Charles Brimmer was born October 10, 1948 and grew up in the lower ninth ward of New Orleans. He initially sang gospel music, but impressed by the sharp dressing R&B performers he saw at the Municipal Auditorium, changed his focus.
He joined his first group, The Ravens, while going to St Augustine high school. Pretty soon, he would record for Camille Indacon's ABS (Always Better Sound) label. Produced by Wardell Quezergue, his two ABS records, "Now She's Gone, Gone" and 'The Glide," sold three thousand each in New Orleans; he wanted to record "Barefootin'," but Robert Parker cut it.
After high school, he joined David Battiste and The Gladiators to pay his way to earn an accounting degree at Southern University.
His next records came out on Dave Bartholomew's Broadmoor label. "The Feeling Is In My Heart" got a lot of airplay and led to more gigs. Broadmoor and ABS had a joint production deal on Charles, which was not fulfilled. Eventually becoming disenchanted with Broadmoor and ABS because he wasn't allowed to record a full-length record, he passed on "Groove Me" when King Floyd offered it to him.
After meeting Senator Jones on a gig, he cut a cover of "Afflicted" for Senator Jones Hep' Me label. The flip side of the record "Your So Called Friends... Read More|
... attracted the attention of Hi Records. With the contract to ABS-Broadmoor not yet expired, Hi Records was not allowed to record Charles on their terms and passed.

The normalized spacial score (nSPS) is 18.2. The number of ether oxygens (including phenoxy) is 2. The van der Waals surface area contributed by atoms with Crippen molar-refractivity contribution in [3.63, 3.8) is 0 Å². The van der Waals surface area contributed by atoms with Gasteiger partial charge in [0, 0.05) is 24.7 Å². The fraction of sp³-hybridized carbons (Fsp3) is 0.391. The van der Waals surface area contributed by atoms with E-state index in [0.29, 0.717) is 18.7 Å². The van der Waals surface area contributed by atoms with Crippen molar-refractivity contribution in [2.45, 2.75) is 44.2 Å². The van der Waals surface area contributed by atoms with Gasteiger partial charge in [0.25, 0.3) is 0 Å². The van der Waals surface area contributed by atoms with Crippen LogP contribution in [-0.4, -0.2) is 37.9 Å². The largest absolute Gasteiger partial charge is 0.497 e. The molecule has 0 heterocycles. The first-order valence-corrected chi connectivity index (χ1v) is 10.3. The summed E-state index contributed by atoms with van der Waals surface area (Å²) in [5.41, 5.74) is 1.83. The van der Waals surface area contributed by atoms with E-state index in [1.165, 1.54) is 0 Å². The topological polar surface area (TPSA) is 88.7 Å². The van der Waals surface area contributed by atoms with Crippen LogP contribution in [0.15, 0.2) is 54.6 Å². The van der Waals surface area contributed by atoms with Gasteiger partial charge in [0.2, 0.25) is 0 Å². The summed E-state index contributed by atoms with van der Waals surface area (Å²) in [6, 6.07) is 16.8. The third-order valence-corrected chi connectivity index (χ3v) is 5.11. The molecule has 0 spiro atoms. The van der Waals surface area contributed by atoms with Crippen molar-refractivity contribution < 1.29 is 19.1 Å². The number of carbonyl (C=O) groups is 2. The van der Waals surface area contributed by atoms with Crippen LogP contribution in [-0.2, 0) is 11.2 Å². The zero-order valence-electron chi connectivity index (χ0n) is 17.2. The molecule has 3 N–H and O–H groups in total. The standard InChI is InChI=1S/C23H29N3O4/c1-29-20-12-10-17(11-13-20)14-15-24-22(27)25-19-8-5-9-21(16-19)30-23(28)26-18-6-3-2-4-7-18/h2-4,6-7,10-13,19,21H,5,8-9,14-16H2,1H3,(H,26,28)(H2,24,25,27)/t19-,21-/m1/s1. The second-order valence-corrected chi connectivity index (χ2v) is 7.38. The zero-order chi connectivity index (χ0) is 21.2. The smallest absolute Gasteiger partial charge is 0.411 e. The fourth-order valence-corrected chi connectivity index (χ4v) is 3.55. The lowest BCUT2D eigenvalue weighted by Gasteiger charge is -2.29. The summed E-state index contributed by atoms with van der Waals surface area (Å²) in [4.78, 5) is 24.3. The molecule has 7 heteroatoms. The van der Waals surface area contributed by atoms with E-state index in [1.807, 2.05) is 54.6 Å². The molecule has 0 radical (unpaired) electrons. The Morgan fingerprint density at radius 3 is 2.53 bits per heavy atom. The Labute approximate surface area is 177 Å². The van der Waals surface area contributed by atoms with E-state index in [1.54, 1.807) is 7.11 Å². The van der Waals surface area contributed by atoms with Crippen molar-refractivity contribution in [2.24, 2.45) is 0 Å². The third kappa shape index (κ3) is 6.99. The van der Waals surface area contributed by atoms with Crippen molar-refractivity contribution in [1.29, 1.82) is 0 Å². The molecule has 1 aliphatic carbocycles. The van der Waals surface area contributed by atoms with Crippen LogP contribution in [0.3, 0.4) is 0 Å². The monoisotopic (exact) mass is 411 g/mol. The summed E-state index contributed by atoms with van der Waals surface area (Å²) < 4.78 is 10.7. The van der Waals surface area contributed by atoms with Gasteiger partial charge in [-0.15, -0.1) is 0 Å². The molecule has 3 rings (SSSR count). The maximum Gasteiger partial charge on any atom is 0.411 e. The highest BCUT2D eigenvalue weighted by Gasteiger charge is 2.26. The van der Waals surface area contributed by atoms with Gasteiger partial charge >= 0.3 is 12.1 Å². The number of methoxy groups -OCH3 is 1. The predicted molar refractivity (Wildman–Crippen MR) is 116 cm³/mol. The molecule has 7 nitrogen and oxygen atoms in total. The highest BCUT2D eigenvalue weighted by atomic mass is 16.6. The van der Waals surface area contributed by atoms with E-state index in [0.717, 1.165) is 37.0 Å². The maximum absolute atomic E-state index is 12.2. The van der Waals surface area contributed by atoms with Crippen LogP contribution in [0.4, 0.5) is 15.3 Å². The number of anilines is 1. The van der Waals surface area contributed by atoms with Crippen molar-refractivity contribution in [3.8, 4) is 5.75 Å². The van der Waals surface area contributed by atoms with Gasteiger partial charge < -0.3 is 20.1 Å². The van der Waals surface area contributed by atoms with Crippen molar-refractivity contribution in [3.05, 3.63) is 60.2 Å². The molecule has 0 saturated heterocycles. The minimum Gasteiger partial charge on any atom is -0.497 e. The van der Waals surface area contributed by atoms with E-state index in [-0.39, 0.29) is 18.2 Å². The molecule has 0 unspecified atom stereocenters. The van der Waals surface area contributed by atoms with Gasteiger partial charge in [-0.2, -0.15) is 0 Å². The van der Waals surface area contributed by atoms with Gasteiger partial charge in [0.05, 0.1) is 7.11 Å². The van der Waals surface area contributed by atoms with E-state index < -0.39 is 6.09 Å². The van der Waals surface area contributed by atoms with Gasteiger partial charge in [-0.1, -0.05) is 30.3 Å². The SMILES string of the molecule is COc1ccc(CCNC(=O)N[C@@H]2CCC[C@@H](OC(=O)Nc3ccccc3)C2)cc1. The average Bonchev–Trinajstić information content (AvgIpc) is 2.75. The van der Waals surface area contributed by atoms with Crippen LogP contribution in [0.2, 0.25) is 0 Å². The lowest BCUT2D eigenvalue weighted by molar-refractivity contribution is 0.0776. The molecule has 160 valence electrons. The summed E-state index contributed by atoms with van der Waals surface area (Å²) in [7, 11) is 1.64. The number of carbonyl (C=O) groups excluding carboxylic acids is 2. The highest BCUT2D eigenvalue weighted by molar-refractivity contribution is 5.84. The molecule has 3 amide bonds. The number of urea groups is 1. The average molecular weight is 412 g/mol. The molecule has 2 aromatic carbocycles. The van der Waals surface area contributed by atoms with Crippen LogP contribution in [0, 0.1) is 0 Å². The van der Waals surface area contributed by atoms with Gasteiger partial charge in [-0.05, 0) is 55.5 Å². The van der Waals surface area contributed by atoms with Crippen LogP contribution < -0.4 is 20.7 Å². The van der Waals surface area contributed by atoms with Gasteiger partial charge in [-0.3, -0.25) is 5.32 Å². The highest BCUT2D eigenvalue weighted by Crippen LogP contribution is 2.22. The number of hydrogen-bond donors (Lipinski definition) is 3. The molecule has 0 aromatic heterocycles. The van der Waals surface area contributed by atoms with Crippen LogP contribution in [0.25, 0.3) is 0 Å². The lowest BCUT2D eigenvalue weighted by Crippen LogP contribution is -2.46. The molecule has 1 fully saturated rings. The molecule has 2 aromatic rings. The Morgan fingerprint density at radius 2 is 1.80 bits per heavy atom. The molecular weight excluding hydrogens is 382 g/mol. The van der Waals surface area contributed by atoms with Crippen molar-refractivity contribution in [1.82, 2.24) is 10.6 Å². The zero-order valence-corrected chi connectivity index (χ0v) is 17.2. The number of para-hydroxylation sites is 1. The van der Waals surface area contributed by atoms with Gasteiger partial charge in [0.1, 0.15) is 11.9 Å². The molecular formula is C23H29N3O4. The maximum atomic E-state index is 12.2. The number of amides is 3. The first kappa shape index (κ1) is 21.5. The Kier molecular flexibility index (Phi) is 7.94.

When Hi Records refused to issue the single "God Bless Our Love" off 'Al Green Explores Your Mind',' Senator Jones had Charles cut a version at Deep South Studios in Baton Rouge. After a dub version was played on WXEL in Slidell, all south distributors had orders for 10,000 copies. Senator Jones then leased the record to Chelsea records. It went on to sell 300,000 records nationally. To this day it is considered one of the defining songs of deep soul.
Cutting a few more singles and another album for Chelsea, Charles never repeated his initial success with the label. Differences with the label and producer led Charles to move to California. While he worked as an accountant by day, he failed to find success in landing a recording. He eventually moved back to New Orleans to raise his family and quit singing to focus on his business career.